Pregnancy is a time of physical and emotional change. Personal history, symptoms and attitudes about becoming a parent influence the feelings that a woman has about her body and about making love during pregnancy. The pregnancy may alter how a woman and her partner feel about making love, and differences in sexual need may arise.
The best way to deal with these differences is to talk, to listen and to be open to each other's feelings and concerns. In addition, questions about sexual practices and their effect on the baby and the pregnancy should be discussed with a health care provider during prenatal visits.
For many women, the first three months of pregnancy can bring fatigue and nausea. If these symptoms are present, a woman may not feel like making love.
Pregnancy brings an increased blood supply to the pelvic area. During the second three months of pregnancy, after the first trimester symptoms have passed and before the growing uterus makes positioning more of a challenge, many women enjoy sexual intercourse.
A woman's breasts increase in size during pregnancy, enlarging even more with sexual arousal. For some women this is the first time that they truly enjoy having their breasts fondled, while others experience these changes as uncomfortable breast tenderness.
As the pregnancy progresses and a woman begins to lose her waistline, positioning and comfort become important in lovemaking. A woman may become depressed as the shape of her body changes. As the baby begins to move down into the pelvis, a woman may be bothered by increased pelvic pressure. She may not like the idea of intercourse and her partner also may worry about hurting the baby.
In addition, orgasm may be somewhat frightening during pregnancy. Upon reaching orgasm, the uterus contracts in a rhythmical fashion. In a pregnant woman, these contractions last longer and in the third trimester they can occasionally turn into long, hard contractions that may feel uncomfortable. Sensitivity to each other's wishes is vital. Cuddling and massage may be an alternate way to share time together.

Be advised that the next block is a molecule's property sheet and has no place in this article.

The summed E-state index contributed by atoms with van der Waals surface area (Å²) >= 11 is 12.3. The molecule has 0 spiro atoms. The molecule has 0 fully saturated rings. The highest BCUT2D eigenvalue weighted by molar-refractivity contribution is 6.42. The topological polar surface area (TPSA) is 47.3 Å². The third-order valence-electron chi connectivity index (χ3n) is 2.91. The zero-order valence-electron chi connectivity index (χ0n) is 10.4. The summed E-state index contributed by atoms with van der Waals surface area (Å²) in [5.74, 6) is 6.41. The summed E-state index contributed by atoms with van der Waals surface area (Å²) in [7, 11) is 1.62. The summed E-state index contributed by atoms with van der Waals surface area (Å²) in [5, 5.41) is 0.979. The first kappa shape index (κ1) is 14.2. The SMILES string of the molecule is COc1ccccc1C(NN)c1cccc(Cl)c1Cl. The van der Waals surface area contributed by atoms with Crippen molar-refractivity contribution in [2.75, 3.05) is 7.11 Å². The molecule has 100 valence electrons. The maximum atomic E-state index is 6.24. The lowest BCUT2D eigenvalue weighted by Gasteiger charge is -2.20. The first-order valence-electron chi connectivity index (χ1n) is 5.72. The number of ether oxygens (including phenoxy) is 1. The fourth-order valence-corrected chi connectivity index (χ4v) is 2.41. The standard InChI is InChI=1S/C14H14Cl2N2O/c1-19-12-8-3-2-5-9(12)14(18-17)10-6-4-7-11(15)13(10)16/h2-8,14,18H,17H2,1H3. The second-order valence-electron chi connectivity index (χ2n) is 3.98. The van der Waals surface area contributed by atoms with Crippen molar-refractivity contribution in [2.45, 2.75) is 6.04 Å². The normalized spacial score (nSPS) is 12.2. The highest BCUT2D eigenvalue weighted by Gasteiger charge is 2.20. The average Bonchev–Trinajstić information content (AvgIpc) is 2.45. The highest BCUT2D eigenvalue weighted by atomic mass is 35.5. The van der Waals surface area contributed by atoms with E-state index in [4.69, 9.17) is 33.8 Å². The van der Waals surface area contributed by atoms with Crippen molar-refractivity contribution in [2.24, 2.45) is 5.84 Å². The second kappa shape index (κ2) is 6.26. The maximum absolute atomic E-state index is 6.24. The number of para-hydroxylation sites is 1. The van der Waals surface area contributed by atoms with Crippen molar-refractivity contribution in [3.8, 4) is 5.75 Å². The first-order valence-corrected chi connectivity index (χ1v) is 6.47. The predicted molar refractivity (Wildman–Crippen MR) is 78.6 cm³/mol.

Partners need to be honest and realistic about sex during pregnancy. Open communication may help to defuse frustration. Because AIDS/HIV infection is transmitted through sexual activity, always practice safe sex. HIV infections can be transmitted to the unborn child. If you have questions about what is safe sex and want to discuss concerns in confidence, call 1-800-FOR-AIDS and ask for a health provider.
For most women and their partners, sex during pregnancy is fine as long as both partners consent and are comfortable. However, certain problems can occur during pregnancy that put the fetus at risk for premature delivery.
If you are experiencing vaginal bleeding, preterm labor or ruptured membranes, you should not have sexual intercourse and you should avoid having orgasms. Your health care provider will tell you if sex could be harmful, but do not hesitate to ask if you have questions or concerns.
Some hints for satisfying and comfortable sexuality during pregnancy include:
Reviewed by health care specialists at UCSF Medical Center.
This information is for educational purposes only and is not intended to replace the advice of your doctor or health care provider. We encourage you to discuss with your doctor any questions or concerns you may have.